With home prices continuing to soar in many places around the country, the real estate industry as a whole has been upended over the past two years in ways many of us would scarcely have imagined only two short years ago. While that much is obvious, the biggest changes in today’s markets are reflections of what we as practitioners have learned along the way.
Whether it’s large-scale investor presence in the build-to-rent residential market, still-scorching demand in many of the vacation rental destinations or simply continuing shifts in the work-from-home world, the technological process of buying, selling or renting a home is under pressure like never before. That pressure is in turn driving market disruption at an astonishing rate, and one area seeing frenetic change is the aggregative technology behind pricing a home for any given buyer at any given time.
For context, for many years the pricing of a home for either purchase or rent was driven by the traditional demand and supply interaction; that is, a home was priced at a comparison level as compared to other similar homes (we’ll call this a supply-side pricing model). Technology was mainly used here to aggregate comparisons relatively quickly and then to use increasing data sets to highlight subtle value differences between particular homes in a given market. In short, it’s worked and worked well for a long time.
With the crush of Covid-19-related home demand coinciding with relatively large-scale development of machine learning technology, however, there are important, if quiet, developing assaults on the traditional supply-and-demand model ongoing, and those tests are driving the future of real-time pricing.
Said differently, let’s go back to the model of supply-side pricing — in short, the home price is based on the home first as compared to other similar homes. Now let’s compare that model with the newer emerging model — we’ll call this one personalized pricing based not necessarily on the home first but on the potential buyer first, the time frame involved and the specific attributes of a home that are appealing relative to the person and the time frame. Let’s call that personalized pricing as compared to supply-side pricing.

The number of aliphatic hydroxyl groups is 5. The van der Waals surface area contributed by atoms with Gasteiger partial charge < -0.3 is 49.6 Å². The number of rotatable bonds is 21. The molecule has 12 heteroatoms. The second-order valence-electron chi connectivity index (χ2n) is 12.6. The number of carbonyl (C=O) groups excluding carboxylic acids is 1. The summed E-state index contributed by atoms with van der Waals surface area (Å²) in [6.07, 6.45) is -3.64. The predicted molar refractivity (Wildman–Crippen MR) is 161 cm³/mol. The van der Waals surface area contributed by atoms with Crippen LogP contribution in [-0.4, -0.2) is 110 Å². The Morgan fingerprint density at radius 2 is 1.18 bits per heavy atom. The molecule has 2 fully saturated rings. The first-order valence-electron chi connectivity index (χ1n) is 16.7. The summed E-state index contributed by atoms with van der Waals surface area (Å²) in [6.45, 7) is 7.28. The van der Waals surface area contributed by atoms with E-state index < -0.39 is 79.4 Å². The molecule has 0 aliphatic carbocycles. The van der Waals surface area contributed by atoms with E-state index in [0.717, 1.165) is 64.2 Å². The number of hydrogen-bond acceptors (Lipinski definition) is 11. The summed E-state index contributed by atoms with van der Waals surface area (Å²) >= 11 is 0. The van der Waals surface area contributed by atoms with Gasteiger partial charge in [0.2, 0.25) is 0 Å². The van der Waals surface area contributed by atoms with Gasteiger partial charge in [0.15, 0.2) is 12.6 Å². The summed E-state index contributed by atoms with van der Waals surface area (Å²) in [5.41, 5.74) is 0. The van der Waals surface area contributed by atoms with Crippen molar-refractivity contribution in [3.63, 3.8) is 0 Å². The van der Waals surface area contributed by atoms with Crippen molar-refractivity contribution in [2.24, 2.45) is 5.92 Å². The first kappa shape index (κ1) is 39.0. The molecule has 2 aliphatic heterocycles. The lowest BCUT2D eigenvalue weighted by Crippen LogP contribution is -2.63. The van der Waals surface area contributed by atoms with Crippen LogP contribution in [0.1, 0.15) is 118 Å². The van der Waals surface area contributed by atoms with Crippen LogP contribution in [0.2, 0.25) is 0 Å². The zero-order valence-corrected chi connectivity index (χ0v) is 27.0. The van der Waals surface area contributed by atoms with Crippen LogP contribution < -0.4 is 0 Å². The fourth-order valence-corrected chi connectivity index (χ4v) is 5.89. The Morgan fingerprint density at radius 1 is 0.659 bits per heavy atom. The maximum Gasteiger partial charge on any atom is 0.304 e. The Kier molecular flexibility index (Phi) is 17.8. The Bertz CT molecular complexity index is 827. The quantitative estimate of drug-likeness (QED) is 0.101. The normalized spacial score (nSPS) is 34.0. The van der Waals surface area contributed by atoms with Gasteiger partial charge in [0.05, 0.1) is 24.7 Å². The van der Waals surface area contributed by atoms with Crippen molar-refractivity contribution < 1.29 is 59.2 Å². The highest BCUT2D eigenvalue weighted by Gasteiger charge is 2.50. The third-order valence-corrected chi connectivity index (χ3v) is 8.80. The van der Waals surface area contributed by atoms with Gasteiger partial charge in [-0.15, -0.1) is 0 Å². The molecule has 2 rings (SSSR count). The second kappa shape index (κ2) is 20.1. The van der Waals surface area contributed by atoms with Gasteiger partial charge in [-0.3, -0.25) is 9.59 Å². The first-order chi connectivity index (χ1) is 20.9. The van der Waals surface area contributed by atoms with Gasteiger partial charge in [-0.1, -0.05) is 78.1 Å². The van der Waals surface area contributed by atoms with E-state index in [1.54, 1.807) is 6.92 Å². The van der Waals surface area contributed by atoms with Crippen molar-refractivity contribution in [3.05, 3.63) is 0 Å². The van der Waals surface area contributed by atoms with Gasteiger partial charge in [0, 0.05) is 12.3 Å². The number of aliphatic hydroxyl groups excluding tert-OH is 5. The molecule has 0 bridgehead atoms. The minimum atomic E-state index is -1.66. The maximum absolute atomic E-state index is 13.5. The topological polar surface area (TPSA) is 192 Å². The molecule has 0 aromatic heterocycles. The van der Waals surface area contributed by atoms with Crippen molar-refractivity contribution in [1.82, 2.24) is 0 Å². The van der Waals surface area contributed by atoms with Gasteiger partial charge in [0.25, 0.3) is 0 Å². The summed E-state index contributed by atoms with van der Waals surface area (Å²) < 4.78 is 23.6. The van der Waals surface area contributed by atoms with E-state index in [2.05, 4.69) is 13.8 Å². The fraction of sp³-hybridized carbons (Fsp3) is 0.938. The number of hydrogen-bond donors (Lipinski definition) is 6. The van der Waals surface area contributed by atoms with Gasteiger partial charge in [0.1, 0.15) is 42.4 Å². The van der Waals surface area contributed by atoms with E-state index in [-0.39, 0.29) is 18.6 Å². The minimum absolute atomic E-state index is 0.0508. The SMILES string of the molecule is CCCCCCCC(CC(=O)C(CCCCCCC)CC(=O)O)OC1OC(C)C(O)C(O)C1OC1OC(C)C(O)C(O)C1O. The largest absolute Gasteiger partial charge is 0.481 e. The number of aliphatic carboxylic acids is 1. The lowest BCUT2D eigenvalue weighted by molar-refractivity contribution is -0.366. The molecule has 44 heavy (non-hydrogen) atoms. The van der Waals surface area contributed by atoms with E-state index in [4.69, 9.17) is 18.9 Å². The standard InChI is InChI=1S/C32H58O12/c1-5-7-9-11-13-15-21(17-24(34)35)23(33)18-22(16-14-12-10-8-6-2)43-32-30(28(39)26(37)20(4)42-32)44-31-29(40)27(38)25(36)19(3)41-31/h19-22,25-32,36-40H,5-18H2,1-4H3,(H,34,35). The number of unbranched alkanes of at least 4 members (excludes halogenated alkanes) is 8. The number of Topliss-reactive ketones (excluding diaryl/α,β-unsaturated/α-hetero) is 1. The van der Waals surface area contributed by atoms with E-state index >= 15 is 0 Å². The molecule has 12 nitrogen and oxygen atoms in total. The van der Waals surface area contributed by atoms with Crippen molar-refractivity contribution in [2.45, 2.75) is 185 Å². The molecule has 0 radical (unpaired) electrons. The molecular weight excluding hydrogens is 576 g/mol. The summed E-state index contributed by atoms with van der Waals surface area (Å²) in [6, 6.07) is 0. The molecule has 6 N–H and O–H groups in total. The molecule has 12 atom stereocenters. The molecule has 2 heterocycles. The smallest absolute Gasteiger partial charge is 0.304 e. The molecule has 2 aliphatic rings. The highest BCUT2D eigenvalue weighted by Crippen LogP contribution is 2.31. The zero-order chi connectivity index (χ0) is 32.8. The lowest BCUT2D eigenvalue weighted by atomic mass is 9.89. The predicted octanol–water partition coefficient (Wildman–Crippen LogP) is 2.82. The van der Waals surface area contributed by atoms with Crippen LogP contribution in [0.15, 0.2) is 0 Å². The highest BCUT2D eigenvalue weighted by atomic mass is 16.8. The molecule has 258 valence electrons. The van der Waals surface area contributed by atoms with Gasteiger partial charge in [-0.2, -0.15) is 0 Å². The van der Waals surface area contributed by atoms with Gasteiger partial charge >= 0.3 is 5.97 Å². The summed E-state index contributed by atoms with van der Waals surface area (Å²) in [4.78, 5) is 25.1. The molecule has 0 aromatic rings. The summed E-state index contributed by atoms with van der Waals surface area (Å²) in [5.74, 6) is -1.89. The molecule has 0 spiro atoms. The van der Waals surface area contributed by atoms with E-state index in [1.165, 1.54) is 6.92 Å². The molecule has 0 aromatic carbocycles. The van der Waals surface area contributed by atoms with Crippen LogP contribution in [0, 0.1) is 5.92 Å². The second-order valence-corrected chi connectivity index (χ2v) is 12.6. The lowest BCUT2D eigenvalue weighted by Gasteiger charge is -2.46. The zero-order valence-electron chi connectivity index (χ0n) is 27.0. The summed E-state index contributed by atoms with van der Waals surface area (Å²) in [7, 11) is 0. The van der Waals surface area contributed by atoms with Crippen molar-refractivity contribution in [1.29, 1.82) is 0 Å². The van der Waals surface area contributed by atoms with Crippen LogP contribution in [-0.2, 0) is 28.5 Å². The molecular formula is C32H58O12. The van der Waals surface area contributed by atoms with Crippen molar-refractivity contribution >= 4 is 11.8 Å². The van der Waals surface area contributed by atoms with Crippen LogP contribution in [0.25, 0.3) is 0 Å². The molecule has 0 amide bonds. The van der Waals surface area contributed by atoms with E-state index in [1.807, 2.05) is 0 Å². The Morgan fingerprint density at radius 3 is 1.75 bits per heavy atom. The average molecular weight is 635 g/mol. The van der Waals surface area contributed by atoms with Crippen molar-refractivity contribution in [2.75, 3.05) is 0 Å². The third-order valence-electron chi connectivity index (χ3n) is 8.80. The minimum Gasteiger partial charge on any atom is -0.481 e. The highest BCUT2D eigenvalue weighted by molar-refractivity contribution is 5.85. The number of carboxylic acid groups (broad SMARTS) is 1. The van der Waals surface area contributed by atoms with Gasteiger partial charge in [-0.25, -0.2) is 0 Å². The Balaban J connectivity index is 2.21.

Now, it likely comes as no surprise that different homes are worth different prices to different people for different reasons at different times. That much is fairly obvious, but the challenge, for so long, has been taking that clear idea and finding with any real probability that one person at the right time with the right attribute in a scalable way. That’s where machine learning is breaking new ground, particularly at scale across large volumes of transactions and data sets.
Through the right kinds of data warehousing, based on collected variables from potential buyers and renters, machine learning technology is making it increasingly possible to think about buyers and sellers in terms of probabilities. Those probabilities count, though, when thinking about the strength of any given market relative to any given product — the more purchase-probable the market, the more price-accurate the product is relative to the person buying it. In other words, machine learning technologies are making predicted price outcomes much more likely within addressable markets and time constraints.
In addition to the personalized pricing capability, the other important aspect of machine learning is simply speed to market — adjusting and aggregating data used to take a lot of manual time and machines (and the algorithms within them) are rapidly automating the process in a way that human beings simply cannot do in any commercial way. When we combine personal purchase knowledge of potential buyers with speed in trend analysis, we have a price disruption capability that we are only beginning to see.
To be fair, the potential for profound positive changes within the industry should be placed strongly in context with the equally as profound challenges within commercial machine learning: namely, maintaining appropriate data privacy for smartphone/app users and also highlighting fairness around consumer equity — meaning, in other words, the balance between probability of purchases not being skewed toward specific demographic groups.
As we look to the future to assess the more strategic impacts of large-scale machine learning technology, it’s useful to note that despite the awareness around the potential for this kind of automated technology, a recent survey by Duke University‘s Fuqua School of Business suggested that only about 3% of survey respondents indicated their firms deployed AI/ML in their marketing regularly. Clearly, we are only seeing the early edge of this transformative technology reach our lives as we consider the buying and selling of real estate.
Churchill once remarked that a moment was only the end of the beginning in a larger global struggle. In short, with the explosion of the real estate market intersecting as it did with the initial deployments of machine learning technology, we have perhaps only seen the end of the beginning of price disruption on a global scale. The disruption may very well have been born in real estate pricing.